Monday, April 20, 2015

Teaching is a profession and a Calling

Jemma Ward writes "Teaching is a profession, not a calling" (The Forum, 14 April 2015). She suggests that teaching portrayed as a "calling" and therefore teachers are expected to work long hours for low pay. But I suggest their problem is of the teachers own making and they have the means to fix it.

Many teachers are devoted to teaching and that may be the problem with education. Teachers would do better, for their students and themselves, taking a hard-headed approach. The "educator martyr complex" exists even in higher education, where the pay is better than schools. What lecturers and teachers should be focusing on is making teaching more efficient, effective and so less frustrating for them.

After giving guest lectures at university I became fascinated and frustrated by the teaching process, with its lack of rigor and efficiency. Then I discovered the e-learning/distance education revolution. Being able to teach from home, or the other side of the world, is only part of it. The real revolution is in designing education to use student and teacher time efficiently, in the classroom, or on the Internet.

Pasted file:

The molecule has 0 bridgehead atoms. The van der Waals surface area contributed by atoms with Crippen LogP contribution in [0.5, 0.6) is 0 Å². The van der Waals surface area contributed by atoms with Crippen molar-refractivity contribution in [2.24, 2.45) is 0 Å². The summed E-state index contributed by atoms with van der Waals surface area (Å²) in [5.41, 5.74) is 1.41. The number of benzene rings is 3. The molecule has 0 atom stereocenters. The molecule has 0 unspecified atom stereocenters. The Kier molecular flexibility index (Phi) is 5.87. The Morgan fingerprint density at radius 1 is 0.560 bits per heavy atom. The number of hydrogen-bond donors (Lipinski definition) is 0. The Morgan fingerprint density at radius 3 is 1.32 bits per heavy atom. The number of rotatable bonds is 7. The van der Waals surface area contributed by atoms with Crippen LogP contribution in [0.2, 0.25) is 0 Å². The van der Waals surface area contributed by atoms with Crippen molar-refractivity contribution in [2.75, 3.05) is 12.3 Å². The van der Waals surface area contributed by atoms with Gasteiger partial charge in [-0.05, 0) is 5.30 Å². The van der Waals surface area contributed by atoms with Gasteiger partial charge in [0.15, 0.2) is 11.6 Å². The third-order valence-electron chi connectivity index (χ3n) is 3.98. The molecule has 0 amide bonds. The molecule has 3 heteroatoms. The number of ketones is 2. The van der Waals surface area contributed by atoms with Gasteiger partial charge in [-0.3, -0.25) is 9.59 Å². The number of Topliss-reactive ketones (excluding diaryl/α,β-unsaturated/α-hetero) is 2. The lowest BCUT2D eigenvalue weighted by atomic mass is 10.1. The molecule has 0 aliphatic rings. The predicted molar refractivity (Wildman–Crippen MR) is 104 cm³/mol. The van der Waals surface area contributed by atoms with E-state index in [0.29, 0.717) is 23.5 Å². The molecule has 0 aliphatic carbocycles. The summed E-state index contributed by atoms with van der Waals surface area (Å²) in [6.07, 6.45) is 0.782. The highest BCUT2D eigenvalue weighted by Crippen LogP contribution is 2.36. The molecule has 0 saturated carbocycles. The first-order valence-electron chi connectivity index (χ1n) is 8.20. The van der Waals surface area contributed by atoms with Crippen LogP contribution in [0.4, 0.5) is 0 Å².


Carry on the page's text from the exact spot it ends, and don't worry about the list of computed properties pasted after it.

As an adjunct lecturer, I can't sit around complaining of not being paid much, as when not teaching I am not paid. So I spent years (and $10,000) learning to teach efficiently.

Talking at students for an hour is not efficient. So modern teaching uses presentations broken up into segments of six to twenty minutes. It makes no difference if these presentations are live or recorded.

Students learn better when tested regularly. So I have started using short weekly automated quizzes (chosen at random for each student, to stop them cheating). Students learn well when explaining to others, so I also have students discuss topics in an on-line forum.

Ultimately the student must be tested with a large item of work. Marking such assignments can be done much more quickly using "rubrics" (detailed marking tables). Getting stuff to and from students is easier using Learning Management System (LMS) software (I use "Moodle", a free Australian product).

This is not to say I still don't grumble about teaching, but I don't grumble as much. ;-)

For more on the future of education see my Higher Education Whisperer blog:

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